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Speaking to Undergraduates about the Second Amendment

November 4, 2019

by: Frank Tait

Penn State - Law and Marginalized Voices

The 2nd Amendment: The Right to Bear Arms
This timely and unapologetic debate explores whether the 2nd Amendment is restricting your behavior and thus marginalizing your voice. Come and debate with your cohorts from various arenas on the reality and myths surrounding the 2nd Amendment. Part of a 2-day event "Undergraduate Research Conference: Marginalized Voices" hosted by Penn State Harrisburg School of Public Affairs.


Coming out of the PA Senate hearings on Second Amendment Issues on Sept. 24 and 25,  Dr. Shauntey James was looking for a pro second amendment voice to bring to this event.  Ann Kelly from Armed and Feminine recommended me to Dr. James.  I was honored.  The day before the event, Dr. James informed me that the Judge who was going to be the lead speaker was ill and could I handle the full hour.  I was up for it.  


A few years ago, I debated a representative of Mayors Against Illegal Guns (now Everytown), and I had a solid presentation to use as a basis.


Here is a link to presentation Audio and Slides that I used.  They’re not pretty but packed with data and the sources of the data.  We covered the source of rights, definition of militia, Racist roots of gun control, Founders knowledge of repeating rifles, Police duty to protect an individual, Background checks, Registration = confiscation, Death statistics in context, weapons of war, red flag laws, gun free zones, magazine capacity limits, semi-auto vs full-auto, accidental deaths and the root causes of violence.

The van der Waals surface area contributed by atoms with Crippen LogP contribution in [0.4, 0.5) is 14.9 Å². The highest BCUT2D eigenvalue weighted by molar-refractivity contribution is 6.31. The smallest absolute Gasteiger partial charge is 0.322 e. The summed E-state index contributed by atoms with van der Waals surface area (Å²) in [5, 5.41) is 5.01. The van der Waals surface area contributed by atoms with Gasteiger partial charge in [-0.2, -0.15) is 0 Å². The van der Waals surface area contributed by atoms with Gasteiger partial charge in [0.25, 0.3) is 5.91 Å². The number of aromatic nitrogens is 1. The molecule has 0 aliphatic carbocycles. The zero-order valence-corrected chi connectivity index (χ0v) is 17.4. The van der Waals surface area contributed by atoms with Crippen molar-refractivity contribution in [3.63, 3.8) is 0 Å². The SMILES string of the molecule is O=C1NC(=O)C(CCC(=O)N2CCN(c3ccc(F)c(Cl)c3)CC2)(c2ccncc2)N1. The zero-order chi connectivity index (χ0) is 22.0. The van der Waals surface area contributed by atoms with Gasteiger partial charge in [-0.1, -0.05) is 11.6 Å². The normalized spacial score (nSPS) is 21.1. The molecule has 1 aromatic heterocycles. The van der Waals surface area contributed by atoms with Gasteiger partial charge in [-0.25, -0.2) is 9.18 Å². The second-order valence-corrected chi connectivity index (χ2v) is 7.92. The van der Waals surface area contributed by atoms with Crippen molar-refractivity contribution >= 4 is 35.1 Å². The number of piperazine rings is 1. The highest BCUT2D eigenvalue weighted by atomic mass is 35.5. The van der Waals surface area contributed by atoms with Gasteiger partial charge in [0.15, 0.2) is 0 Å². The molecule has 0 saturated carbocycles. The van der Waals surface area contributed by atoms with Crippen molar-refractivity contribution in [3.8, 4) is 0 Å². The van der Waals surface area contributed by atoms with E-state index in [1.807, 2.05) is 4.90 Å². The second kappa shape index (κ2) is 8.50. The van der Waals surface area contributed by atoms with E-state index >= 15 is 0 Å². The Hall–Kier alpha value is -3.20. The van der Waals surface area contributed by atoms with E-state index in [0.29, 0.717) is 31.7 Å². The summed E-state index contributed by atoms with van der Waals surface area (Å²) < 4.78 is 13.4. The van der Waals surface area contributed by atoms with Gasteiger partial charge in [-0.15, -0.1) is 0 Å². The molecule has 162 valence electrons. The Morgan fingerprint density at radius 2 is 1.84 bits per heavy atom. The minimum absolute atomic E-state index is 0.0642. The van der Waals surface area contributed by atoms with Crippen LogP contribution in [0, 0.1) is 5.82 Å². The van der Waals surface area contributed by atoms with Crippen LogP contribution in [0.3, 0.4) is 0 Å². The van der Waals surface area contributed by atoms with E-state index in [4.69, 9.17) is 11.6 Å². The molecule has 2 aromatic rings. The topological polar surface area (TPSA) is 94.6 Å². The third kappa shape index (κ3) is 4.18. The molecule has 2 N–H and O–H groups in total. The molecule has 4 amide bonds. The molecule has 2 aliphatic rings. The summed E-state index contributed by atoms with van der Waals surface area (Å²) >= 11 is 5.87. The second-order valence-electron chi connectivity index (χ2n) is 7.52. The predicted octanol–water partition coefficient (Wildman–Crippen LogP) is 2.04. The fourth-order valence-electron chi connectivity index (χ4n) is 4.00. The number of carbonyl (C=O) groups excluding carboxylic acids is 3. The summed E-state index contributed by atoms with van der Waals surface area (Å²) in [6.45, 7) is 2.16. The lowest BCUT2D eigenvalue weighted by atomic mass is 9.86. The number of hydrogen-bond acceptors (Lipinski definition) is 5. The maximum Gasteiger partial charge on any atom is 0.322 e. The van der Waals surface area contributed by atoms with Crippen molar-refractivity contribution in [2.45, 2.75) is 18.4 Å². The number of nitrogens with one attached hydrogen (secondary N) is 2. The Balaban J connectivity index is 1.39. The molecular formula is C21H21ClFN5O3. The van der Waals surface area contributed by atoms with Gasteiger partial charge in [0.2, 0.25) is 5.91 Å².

My key thesis is that the government, media and anti-gun groups use language to manipulate you and that you need to be discerning as to what is a fact vs what is an opinion.  Anti-firearm rights groups use emotional language to manipulate.  We then went into the racist history of gun control and language.  


The key perspective I wanted to drive home is that the anti-gun groups are making a category error  by having tunnel vision that the gun is the root of violence, when the issue is that the human condition is the root of violence.  Solutions need to focus on people not firearms.


You could see the cognitive dissonance in the students faces as I got started, and their growing attention as I helped them see the difference between data and opinion on various gun control positions.  Their questions were good and showed that they were engaged.


We need to take advantage of these opportunities and get more at-bats with the younger generation to open eyes and minds to the manipulation of the anti-firearms rights side.


I am happy to speak on this anywhere - anytime and on my dime.